Soviet Union (former) Surface Forces
Sources: The Library of Congress Country Studies; CIA World Factbook
Between 1962 and the early 1970s, the Soviet Union's World War II-era Naval Forces became a modern guided missile cruiser and destroyer force. In addition, in the late 1970s the Soviet Union launched its first nuclear-powered Kirov-class battle cruiser, its third class of guided missile cruisers, and two new classes of guided missile destroyers. These surface forces have had the peacetime task of supporting Soviet allies in the Third World through port visits and arms shipments as well as visibly asserting Soviet power and interests on the high seas. In wartime, they would conduct both antiship and antisubmarine operations.
A variety of auxiliary ships supported the Naval Forces and the armed forces in general. In 1989 the Soviet Union operated sixtythree intelligence-gathering vessels, manned by naval reservists and equipped with surface-to-air missiles. It also had the world's largest fleet of oceanographic survey and marine research vessels. Over 500 ships gathered and processed data on the world's oceans that would be crucial to the Soviet Union in wartime. In 1989 eleven specially equipped vessels, including the new Marshal Nedelin-class, monitored and tracked Soviet and foreign space launches. Yet Western experts have noted that the Soviet Naval Forces still lacked enough specialized underway replenishment vessels to provide adequate logistical support to naval combatants at sea.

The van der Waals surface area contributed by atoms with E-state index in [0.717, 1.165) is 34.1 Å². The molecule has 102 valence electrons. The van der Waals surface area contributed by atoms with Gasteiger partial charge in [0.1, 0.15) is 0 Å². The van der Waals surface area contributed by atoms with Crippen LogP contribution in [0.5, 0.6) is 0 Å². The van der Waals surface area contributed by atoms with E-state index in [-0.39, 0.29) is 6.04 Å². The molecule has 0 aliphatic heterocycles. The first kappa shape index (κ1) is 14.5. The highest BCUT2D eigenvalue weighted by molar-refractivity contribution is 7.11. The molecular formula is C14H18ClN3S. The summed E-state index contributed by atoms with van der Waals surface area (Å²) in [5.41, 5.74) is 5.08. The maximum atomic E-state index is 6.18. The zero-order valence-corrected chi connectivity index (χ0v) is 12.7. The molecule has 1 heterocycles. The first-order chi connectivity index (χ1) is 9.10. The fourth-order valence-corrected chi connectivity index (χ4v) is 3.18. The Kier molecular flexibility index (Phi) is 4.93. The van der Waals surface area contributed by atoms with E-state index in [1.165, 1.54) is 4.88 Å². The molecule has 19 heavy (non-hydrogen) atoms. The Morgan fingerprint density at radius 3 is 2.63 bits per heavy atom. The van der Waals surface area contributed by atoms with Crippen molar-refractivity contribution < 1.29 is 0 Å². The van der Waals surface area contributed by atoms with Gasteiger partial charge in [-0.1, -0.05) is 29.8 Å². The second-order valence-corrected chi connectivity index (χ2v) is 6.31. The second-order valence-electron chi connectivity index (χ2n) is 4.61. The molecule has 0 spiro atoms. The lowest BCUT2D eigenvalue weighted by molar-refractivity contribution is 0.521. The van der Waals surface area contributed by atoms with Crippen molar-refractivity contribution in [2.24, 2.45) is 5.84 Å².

Data as of May 1989
NOTE: The information regarding Soviet Union (former) on this page is re-published from The Library of Congress Country Studies and the CIA World Factbook. No claims are made regarding the accuracy of Soviet Union (former) Surface Forces information contained here. All suggestions for corrections of any errors about Soviet Union (former) Surface Forces should be addressed to the Library of Congress and the CIA.